During Monday's CNN/Tea Party debate, Rep. Michele Bachmann criticized Texas Gov. Rick Perry's short-lived 2007 executive order requiring girls to get a vaccination for human papillomavirus, claiming in part that his former chief of staff lobbied for the drug maker, and that the company made millions of dollars because of the order.
Stocks ended Friday's session sharply lower, posting their worst weekly performance in more than a year, as investors grow increasingly worried that Washington may not reach a deal to raise the debt ceiling before the deadline.
Stocks ended mixed Tuesday for the second day in a row, after declining most of the session, following a troubling report on consumer confidence and some trepidation about what the Federal Reserve will decide at the conclusion of its two-day meeting that began this morning.
After the latest round of mixed earnings from the biggest players in pharma and biotech, companies are hampered by a frustrating dynamic: a product mix that isn't strong enough to match an exodus of blockbusters.
Merck's $702 million deal with Swiss biotech Addex, announced today, to co-develop a schizophrenia drug may not be a huge deal in the multibillion-dollar world of Big Pharma. But it offers further evidence that the U.S. drug giant is securing its future by essentially outsourcing its research and development to smaller, nimbler firms.
Stocks were poised for a lower open Tuesday as Federal Reserve officials voiced new worries about the economy, drugmaker Merck gave disappointing 2008 guidance, and lawmakers turned their sights on credit card debt as a fresh area of worry.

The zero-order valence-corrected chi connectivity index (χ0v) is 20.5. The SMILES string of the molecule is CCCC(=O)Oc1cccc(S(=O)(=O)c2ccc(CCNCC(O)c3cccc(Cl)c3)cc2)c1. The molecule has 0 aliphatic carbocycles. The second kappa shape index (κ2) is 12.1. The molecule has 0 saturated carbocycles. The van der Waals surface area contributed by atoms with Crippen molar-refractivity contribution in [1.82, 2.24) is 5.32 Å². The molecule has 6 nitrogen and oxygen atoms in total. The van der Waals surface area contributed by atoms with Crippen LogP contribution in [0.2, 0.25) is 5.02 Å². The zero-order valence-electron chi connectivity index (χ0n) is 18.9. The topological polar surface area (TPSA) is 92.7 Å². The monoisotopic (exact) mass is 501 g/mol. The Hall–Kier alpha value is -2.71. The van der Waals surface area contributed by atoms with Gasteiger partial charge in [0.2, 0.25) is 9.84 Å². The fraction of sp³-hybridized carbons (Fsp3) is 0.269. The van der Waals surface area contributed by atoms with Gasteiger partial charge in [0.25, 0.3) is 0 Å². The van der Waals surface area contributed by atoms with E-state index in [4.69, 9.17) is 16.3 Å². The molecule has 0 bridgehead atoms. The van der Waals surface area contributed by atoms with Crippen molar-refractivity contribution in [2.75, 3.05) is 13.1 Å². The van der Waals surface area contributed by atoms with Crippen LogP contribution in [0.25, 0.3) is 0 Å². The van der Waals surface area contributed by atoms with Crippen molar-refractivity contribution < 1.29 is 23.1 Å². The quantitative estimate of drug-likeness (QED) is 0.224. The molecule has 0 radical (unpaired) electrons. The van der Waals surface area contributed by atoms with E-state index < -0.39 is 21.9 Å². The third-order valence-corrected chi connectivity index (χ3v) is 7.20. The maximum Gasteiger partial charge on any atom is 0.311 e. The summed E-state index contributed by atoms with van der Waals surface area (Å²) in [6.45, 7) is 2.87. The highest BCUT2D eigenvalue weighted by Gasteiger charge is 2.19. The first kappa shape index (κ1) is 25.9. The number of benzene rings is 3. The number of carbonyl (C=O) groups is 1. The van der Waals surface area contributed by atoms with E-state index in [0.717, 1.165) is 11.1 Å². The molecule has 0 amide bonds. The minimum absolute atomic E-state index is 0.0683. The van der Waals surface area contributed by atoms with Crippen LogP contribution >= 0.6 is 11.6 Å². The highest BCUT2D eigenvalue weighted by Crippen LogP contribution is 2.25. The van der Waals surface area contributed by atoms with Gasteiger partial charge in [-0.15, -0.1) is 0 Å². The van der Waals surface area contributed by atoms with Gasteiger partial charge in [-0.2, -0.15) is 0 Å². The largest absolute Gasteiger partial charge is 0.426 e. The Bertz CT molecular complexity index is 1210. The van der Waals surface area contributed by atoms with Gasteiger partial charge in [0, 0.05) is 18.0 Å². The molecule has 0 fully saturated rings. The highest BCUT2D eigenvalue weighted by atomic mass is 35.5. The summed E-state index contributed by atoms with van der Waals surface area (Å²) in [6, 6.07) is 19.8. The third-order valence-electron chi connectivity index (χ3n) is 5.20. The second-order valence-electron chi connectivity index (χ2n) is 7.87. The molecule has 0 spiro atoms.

In a major legal victory for Merck & Co. in its massive Vioxx litigation, New Jersey's Supreme Court on Thursday rejected a potential class-action lawsuit that could have cost the drugmaker up to $18 billion.
The successful launch of a blockbuster drug depends heavily on Big Pharma's ability to custom-tailor its sales pitch country-by-country, a difficult task in which few drugmakers excel, according to a study from research firm IMS Health.
Shares of traditional drug makers left biotechs in the dust in the first half of 2007, a role-reversal of the recent past, when investors favored the fast-growing but risky biotechs over so-called Big Pharma stocks.
After a rough couple of years dealing with patent expirations and the often frustrating hunt for new products, drug industry executives would love nothing better than an oracle to predict what products in their labs will become the big blockbuster drugs over the next few years.
Drugmaker Merck & Co. faces a potential $5.58 billion in tax liabilities from U.S. and Canadian authorities related to a number of disputes over accounting for past transactions, the company said in a filing Tuesday.
The New England Journal of Medicine posted a correction in its current issue, removing its previously published finding that it takes at least 18 months for heart attack risks to increase from use of Vioxx, the anti-arthritis painkiller that Merck pulled from the market.
Merck, the no. 2 drugmaker in America, said on Tuesday that it made a correction to the study that led to the withdrawal of its arthritis painkiller Vioxx, but that it didn't change the results of the study.
Merck announced that Vioxx patients did not suffer an increased risk of heart attacks from blood clots after they stopped taking the drug, though the company said it would not change its legal strategy regarding the withdrawn painkiller.
Drugmaker Merck & Co. -- set back on its heels last year when its Vioxx painkiller was forced off the market -- named company veteran Richard T. Clark as its new CEO and president Thursday, succeeding Raymond Gilmartin, who is retiring next year.